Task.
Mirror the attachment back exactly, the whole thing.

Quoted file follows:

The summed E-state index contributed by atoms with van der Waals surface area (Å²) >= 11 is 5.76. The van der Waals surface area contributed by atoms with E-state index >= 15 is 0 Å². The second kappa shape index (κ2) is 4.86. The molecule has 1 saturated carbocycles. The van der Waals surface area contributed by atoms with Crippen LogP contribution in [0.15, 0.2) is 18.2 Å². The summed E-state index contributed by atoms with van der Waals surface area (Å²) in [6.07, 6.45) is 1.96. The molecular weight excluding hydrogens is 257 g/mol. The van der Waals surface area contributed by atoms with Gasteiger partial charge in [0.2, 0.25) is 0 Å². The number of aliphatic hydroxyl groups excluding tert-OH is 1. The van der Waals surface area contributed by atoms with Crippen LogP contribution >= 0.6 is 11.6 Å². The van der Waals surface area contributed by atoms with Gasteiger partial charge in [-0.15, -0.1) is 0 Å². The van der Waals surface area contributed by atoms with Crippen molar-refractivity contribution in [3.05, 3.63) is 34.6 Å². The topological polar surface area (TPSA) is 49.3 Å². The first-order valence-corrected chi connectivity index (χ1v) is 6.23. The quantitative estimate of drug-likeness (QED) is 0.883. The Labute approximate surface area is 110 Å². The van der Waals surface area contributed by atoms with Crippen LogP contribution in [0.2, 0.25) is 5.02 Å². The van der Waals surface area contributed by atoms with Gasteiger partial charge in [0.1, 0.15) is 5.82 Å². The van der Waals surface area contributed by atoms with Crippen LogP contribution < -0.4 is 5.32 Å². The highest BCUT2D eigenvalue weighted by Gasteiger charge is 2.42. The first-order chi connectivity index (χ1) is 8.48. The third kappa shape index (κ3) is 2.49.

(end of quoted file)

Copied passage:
The summed E-state index contributed by atoms with van der Waals surface area (Å²) >= 11 is 5.76. The van der Waals surface area contributed by atoms with E-state index >= 15 is 0 Å². The second kappa shape index (κ2) is 4.86. The molecule has 1 saturated carbocycles. The van der Waals surface area contributed by atoms with Crippen LogP contribution in [0.15, 0.2) is 18.2 Å². The summed E-state index contributed by atoms with van der Waals surface area (Å²) in [6.07, 6.45) is 1.96. The molecular weight excluding hydrogens is 257 g/mol. The van der Waals surface area contributed by atoms with Gasteiger partial charge in [0.2, 0.25) is 0 Å². The number of aliphatic hydroxyl groups excluding tert-OH is 1. The van der Waals surface area contributed by atoms with Crippen LogP contribution >= 0.6 is 11.6 Å². The van der Waals surface area contributed by atoms with Gasteiger partial charge in [-0.15, -0.1) is 0 Å². The van der Waals surface area contributed by atoms with Crippen molar-refractivity contribution in [3.05, 3.63) is 34.6 Å². The topological polar surface area (TPSA) is 49.3 Å². The first-order valence-corrected chi connectivity index (χ1v) is 6.23. The quantitative estimate of drug-likeness (QED) is 0.883. The Labute approximate surface area is 110 Å². The van der Waals surface area contributed by atoms with Crippen LogP contribution in [0.2, 0.25) is 5.02 Å². The van der Waals surface area contributed by atoms with Gasteiger partial charge in [0.1, 0.15) is 5.82 Å². The van der Waals surface area contributed by atoms with Crippen LogP contribution < -0.4 is 5.32 Å². The highest BCUT2D eigenvalue weighted by Gasteiger charge is 2.42. The first-order chi connectivity index (χ1) is 8.48. The third kappa shape index (κ3) is 2.49.